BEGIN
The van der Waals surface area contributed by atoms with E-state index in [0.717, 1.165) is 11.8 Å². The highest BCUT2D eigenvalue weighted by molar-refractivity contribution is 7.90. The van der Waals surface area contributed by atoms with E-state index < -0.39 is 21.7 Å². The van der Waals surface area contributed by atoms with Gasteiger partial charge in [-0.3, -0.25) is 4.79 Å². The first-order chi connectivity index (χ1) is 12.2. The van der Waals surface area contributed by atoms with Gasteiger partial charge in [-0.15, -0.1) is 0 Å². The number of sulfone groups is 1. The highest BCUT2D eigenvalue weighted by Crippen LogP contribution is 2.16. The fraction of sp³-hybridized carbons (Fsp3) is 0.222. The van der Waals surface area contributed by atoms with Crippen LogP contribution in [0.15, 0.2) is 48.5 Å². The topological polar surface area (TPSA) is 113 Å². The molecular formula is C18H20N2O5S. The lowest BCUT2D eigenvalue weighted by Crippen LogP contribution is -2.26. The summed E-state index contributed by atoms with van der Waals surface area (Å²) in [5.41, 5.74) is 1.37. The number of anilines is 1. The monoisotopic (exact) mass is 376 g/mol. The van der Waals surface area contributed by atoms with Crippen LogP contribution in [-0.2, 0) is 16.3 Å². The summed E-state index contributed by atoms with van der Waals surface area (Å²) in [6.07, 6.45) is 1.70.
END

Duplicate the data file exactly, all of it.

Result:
The van der Waals surface area contributed by atoms with E-state index in [0.717, 1.165) is 11.8 Å². The highest BCUT2D eigenvalue weighted by molar-refractivity contribution is 7.90. The van der Waals surface area contributed by atoms with E-state index < -0.39 is 21.7 Å². The van der Waals surface area contributed by atoms with Gasteiger partial charge in [-0.3, -0.25) is 4.79 Å². The first-order chi connectivity index (χ1) is 12.2. The van der Waals surface area contributed by atoms with Gasteiger partial charge in [-0.15, -0.1) is 0 Å². The number of sulfone groups is 1. The highest BCUT2D eigenvalue weighted by Crippen LogP contribution is 2.16. The fraction of sp³-hybridized carbons (Fsp3) is 0.222. The van der Waals surface area contributed by atoms with Crippen LogP contribution in [0.15, 0.2) is 48.5 Å². The topological polar surface area (TPSA) is 113 Å². The molecular formula is C18H20N2O5S. The lowest BCUT2D eigenvalue weighted by Crippen LogP contribution is -2.26. The summed E-state index contributed by atoms with van der Waals surface area (Å²) in [5.41, 5.74) is 1.37. The number of anilines is 1. The monoisotopic (exact) mass is 376 g/mol. The van der Waals surface area contributed by atoms with Crippen LogP contribution in [-0.2, 0) is 16.3 Å². The summed E-state index contributed by atoms with van der Waals surface area (Å²) in [6.07, 6.45) is 1.70.